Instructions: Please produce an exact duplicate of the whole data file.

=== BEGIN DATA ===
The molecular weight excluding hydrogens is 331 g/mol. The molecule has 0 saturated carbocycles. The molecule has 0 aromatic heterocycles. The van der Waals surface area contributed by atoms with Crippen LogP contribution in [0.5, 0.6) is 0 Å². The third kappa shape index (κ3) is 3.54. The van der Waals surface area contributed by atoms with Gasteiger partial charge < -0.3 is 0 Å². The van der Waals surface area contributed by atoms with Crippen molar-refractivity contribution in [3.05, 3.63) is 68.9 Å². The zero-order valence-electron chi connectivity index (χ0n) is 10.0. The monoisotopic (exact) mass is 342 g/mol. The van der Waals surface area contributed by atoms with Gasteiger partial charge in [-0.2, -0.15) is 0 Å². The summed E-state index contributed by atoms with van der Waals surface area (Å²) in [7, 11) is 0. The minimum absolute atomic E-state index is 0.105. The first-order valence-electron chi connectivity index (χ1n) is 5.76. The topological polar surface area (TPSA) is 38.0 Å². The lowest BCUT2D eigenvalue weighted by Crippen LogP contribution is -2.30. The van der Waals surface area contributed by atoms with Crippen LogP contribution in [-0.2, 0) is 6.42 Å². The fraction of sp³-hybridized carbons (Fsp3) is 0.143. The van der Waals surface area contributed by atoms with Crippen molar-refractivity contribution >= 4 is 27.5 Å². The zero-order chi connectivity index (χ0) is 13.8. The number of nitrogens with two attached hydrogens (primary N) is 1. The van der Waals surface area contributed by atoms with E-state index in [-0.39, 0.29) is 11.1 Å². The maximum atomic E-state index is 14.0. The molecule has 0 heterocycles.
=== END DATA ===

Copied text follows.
The molecular weight excluding hydrogens is 331 g/mol. The molecule has 0 saturated carbocycles. The molecule has 0 aromatic heterocycles. The van der Waals surface area contributed by atoms with Crippen LogP contribution in [0.5, 0.6) is 0 Å². The third kappa shape index (κ3) is 3.54. The van der Waals surface area contributed by atoms with Gasteiger partial charge < -0.3 is 0 Å². The van der Waals surface area contributed by atoms with Crippen molar-refractivity contribution in [3.05, 3.63) is 68.9 Å². The zero-order valence-electron chi connectivity index (χ0n) is 10.0. The monoisotopic (exact) mass is 342 g/mol. The van der Waals surface area contributed by atoms with Gasteiger partial charge in [-0.2, -0.15) is 0 Å². The summed E-state index contributed by atoms with van der Waals surface area (Å²) in [7, 11) is 0. The minimum absolute atomic E-state index is 0.105. The first-order valence-electron chi connectivity index (χ1n) is 5.76. The topological polar surface area (TPSA) is 38.0 Å². The lowest BCUT2D eigenvalue weighted by Crippen LogP contribution is -2.30. The van der Waals surface area contributed by atoms with Crippen LogP contribution in [-0.2, 0) is 6.42 Å². The fraction of sp³-hybridized carbons (Fsp3) is 0.143. The van der Waals surface area contributed by atoms with Crippen molar-refractivity contribution >= 4 is 27.5 Å². The zero-order chi connectivity index (χ0) is 13.8. The number of nitrogens with two attached hydrogens (primary N) is 1. The van der Waals surface area contributed by atoms with E-state index in [-0.39, 0.29) is 11.1 Å². The maximum atomic E-state index is 14.0. The molecule has 0 heterocycles.